I must stay true to my B-movie heart and be at House 1 for “When Worlds Collide” at 9:15 a.m. Star Barbara Rush will be there and she’s a great storyteller as I’ve learned from seeing her previously at TCMFF. Comedian Dennis Miller will be there, too.
Please don’t judge me, but I may have to run out a bit early for “Tarzan and His Mate.” It’s showing at teeny House 6 at 11:45 a.m. and it will be tough to get a seat. I’m so excited to see this on the big screen. Ben Burtt and Craig Barron will introduce it and I can’t wait to hear what they have to say. (Don’t pass up a chance to see these two knowledgeable Oscar winners.)
Despite my no post-1980 movie credo, that probably won’t stop me from attending the “All About Nora” talk at 3 p.m. in Club TCM. I adore Nora Ephron, her movies and her love of classic film. She is truly missed. I’d love to hear those close to her – including her son Jacob Bernstein – tell us some stories.
I’ll end my night with “Samson and Delilah” in nitrate at 9:30 p.m. in the Egyptian Theatre. This Biblical epic reminds me of Easter as a kid when it was always on TV. I think it will look extraordinary in nitrate. I’m equally excited to hear Victoria Mature introduce her dad’s film.
The last day of the fest starts with my toughest decision between three events: the comedy “Yours, Mine and Ours” at 11:30 a.m. at the Legion Theater at Post 43, the drama “Magnificent Obsession” at 11:45 a.m. at the Chinese Multiplex House 1 and “Hollywood Love Stories” at 12:30 p.m. in Club TCM.
If I was only considering the film, the choice would be “Magnificent Obsession” which will look magnificent in glorious Technicolor. (Plus it would be a blast to see the movie with Rock Hudson fans and yes, I’m looking at you, Fussy.) But “Yours, Mine and Ours” has a guest list including Mitch Vogel, the red-haired, freckled face crush of my childhood. “Hollywood Love Stories” sounds entertaining and Diane Baker, one of my faves, will be there.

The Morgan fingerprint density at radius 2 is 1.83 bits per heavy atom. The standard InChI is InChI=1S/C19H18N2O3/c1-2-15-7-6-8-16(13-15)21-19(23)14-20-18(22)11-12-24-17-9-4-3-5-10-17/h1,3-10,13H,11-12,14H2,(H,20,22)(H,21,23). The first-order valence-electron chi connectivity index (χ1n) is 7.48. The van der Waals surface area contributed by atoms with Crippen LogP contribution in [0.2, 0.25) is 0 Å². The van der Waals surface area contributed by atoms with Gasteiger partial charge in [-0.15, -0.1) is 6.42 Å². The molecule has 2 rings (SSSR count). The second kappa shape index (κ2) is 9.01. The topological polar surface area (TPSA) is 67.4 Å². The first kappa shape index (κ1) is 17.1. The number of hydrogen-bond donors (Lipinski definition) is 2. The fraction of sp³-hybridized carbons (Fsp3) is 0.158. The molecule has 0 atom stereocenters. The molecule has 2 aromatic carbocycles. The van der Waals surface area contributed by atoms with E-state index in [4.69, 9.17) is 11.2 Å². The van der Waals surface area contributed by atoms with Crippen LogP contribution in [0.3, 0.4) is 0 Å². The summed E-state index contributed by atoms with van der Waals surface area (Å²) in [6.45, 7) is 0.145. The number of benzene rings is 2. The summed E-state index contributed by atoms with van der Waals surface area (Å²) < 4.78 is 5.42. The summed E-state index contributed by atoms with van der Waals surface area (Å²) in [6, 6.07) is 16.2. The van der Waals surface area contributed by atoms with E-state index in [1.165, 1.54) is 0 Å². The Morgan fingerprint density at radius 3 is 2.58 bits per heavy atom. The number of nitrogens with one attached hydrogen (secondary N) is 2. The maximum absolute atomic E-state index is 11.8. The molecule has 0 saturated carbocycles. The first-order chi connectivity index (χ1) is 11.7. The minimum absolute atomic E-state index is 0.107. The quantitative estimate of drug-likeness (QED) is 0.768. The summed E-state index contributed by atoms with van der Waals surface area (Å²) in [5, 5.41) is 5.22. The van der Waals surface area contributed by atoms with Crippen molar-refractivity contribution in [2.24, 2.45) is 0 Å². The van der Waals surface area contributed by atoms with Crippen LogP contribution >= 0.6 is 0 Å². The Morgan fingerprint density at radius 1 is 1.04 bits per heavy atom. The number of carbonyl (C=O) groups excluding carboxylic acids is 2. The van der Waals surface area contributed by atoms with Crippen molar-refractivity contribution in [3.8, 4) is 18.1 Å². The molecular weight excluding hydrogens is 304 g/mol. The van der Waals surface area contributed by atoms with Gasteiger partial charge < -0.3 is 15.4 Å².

If I’m at “Yours, Mine and Ours,” I’ll stick around the Legion Theater for the 2:30 p.m. showing of the 1971 comedy “Cold Turkey.” It’s such a great cast – Dick Van Dyke, Bob Newhart, Jean Stapleton and Vincent Gardenia among others – and it’s directed by some guy named Norman Lear who will be at the screening.
Another choice in that time frame is the 2:15 p.m. showing of sweet Ernest Borgnine romance “Marty,” but it’s at House 6. So this may be where I return to the bookstore before heading to the nearby Egyptian for two films. The Greta Garbo silent “A Woman of Affairs” is at 5:15 p.m. with film historian Kevin Brownlow and a live orchestra performing original music composed and conducted by Carl Davis. (It’s hard to believe I have the chance to be in a room with Brownlow and Davis – two icons of the film world!)
The plan is to get right back in line at the Egyptian for the nitrate screening of “The Dolly Sisters” at 8 p.m. to end the festival viewing.
This is my plan for now – but don’t hold me to it. You know how this goes.
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Looking for more picks? Here are plenty more from other TCM fans:
Aurora, Once Upon a Screen
Chris Sturhann, Blog of the Darned
Danny, AKA Pre-code.com
Emily, The Vintage Cameo
Jay Patrick, 30 Hertz Rumble
Joel Williams, Joel’s Classic Movie Passion
Kendahl, A Classic Movie Blog
Kristen, Journeys into Classic Film
Julia Ricci, Cinema Crossroads
Kellee Pratt of Outspoken and Freckled
Samantha, Musings of a Classic Film Addict
Stanford Clark, Movies Past and Present
** If I’m missing your list, let me know and I will add it.